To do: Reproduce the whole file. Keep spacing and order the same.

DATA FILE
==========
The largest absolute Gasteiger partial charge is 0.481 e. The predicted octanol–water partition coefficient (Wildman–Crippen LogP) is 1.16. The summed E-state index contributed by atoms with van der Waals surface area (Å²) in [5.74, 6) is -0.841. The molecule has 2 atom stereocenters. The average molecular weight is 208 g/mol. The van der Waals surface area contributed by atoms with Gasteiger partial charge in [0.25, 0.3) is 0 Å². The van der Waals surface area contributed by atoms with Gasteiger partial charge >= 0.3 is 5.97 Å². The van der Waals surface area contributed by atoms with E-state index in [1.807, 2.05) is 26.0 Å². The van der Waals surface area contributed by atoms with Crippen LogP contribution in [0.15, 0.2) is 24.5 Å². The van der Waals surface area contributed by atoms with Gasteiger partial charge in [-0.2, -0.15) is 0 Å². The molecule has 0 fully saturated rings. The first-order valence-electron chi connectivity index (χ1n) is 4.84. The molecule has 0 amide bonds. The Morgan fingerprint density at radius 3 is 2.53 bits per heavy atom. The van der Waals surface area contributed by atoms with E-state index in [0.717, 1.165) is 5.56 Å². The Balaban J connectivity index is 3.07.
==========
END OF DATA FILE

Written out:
The largest absolute Gasteiger partial charge is 0.481 e. The predicted octanol–water partition coefficient (Wildman–Crippen LogP) is 1.16. The summed E-state index contributed by atoms with van der Waals surface area (Å²) in [5.74, 6) is -0.841. The molecule has 2 atom stereocenters. The average molecular weight is 208 g/mol. The van der Waals surface area contributed by atoms with Gasteiger partial charge in [0.25, 0.3) is 0 Å². The van der Waals surface area contributed by atoms with Gasteiger partial charge >= 0.3 is 5.97 Å². The van der Waals surface area contributed by atoms with E-state index in [1.807, 2.05) is 26.0 Å². The van der Waals surface area contributed by atoms with Crippen LogP contribution in [0.15, 0.2) is 24.5 Å². The van der Waals surface area contributed by atoms with Gasteiger partial charge in [-0.2, -0.15) is 0 Å². The molecule has 0 fully saturated rings. The first-order valence-electron chi connectivity index (χ1n) is 4.84. The molecule has 0 amide bonds. The Morgan fingerprint density at radius 3 is 2.53 bits per heavy atom. The van der Waals surface area contributed by atoms with E-state index in [0.717, 1.165) is 5.56 Å². The Balaban J connectivity index is 3.07.